- About Us
- Local Savings
- Green Editions
- Legal Notices
- Weekly Ads
Annual street project list updated in Oak Harbor
A six-year transportation plan would overhaul NE 7th Avenue and expand highway access to developing areas in southern Oak Harbor.
These are two new projects recently added to the Transportation Improvement Program detailed by the city.
This year, the city completed two projects on the TIP list: the Bayshore Drive extension between Erie Street and Beeksma Drive and the Waterfront Trail improvements.
City Administrator Paul Schmidt says the projects on the list are fluid and could be triggered by increased traffic. The six-year plan is updated each year.
“We can’t have all of our streets planned in six years; it has to be realistic. If we don’t think we’ll ever have the funding, we don’t add it to the list,” Schmidt said.
The funding comes from a mix of local, state or federal funding.
Projects expected to begin in 2010 include improvements to Pioneer Way and North Oak Harbor Street. From West Pioneer Way to Erie Street, the city will add turn lanes and realign the intersection.
Last week, the city council added a project to extend Eagle Vista Avenue west from Highway 20. Eagle Vista provides access to the highway at the southern most part of Oak Harbor.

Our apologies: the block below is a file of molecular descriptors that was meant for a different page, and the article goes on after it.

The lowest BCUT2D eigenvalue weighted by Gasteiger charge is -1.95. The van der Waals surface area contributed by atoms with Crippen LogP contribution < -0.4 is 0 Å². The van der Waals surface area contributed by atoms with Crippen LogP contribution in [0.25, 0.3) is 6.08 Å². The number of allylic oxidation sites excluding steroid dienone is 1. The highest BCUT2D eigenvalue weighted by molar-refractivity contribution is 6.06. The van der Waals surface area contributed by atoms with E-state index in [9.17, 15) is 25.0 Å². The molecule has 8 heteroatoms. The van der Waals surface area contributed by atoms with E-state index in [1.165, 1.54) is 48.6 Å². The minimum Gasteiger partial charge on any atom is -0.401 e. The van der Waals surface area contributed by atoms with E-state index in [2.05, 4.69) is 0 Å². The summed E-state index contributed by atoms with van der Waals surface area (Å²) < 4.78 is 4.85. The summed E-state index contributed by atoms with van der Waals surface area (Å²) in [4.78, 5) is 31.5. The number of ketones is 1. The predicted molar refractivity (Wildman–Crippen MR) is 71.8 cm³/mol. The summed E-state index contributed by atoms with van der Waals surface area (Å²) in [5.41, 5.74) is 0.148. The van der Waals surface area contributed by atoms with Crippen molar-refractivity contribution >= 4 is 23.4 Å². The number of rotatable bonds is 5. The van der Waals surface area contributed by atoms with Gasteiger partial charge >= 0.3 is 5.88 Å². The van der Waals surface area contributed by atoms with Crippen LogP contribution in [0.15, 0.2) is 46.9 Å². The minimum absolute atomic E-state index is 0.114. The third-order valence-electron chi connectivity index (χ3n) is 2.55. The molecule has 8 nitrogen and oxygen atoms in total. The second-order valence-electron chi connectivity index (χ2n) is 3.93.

The property between Haga Road and Eagle Vista is expected to be annexed to the city in the near future, so the plan is to create an east to west collector street as the area develops.
Developers will pay for a portion, or possibly all, of the new arterial.
They also plan to reconstruct NE 7th Avenue between Oak Harbor Street and Highway 20. The road is a major link between the large, northwest residential neighborhoods and the commercial part of the city.
The road currently lacks sidewalks, bicycle, lighting and drainage facilities.
City Councilman Jim Campbell described the road as “dangerous as hell,” particularly for pedestrians. The work is expected to begin in 2014 and will cost about $2 million.
Schmidt said the list is very tentative and projects can be bumped to another year or remain on the list beyond the six years.
“Funding is getting more and more scarce,” he said.
There are currently 13 projects on the six-year plan. To take a look at the list, visit www.oakharbor.org and click on documents at the top of the page.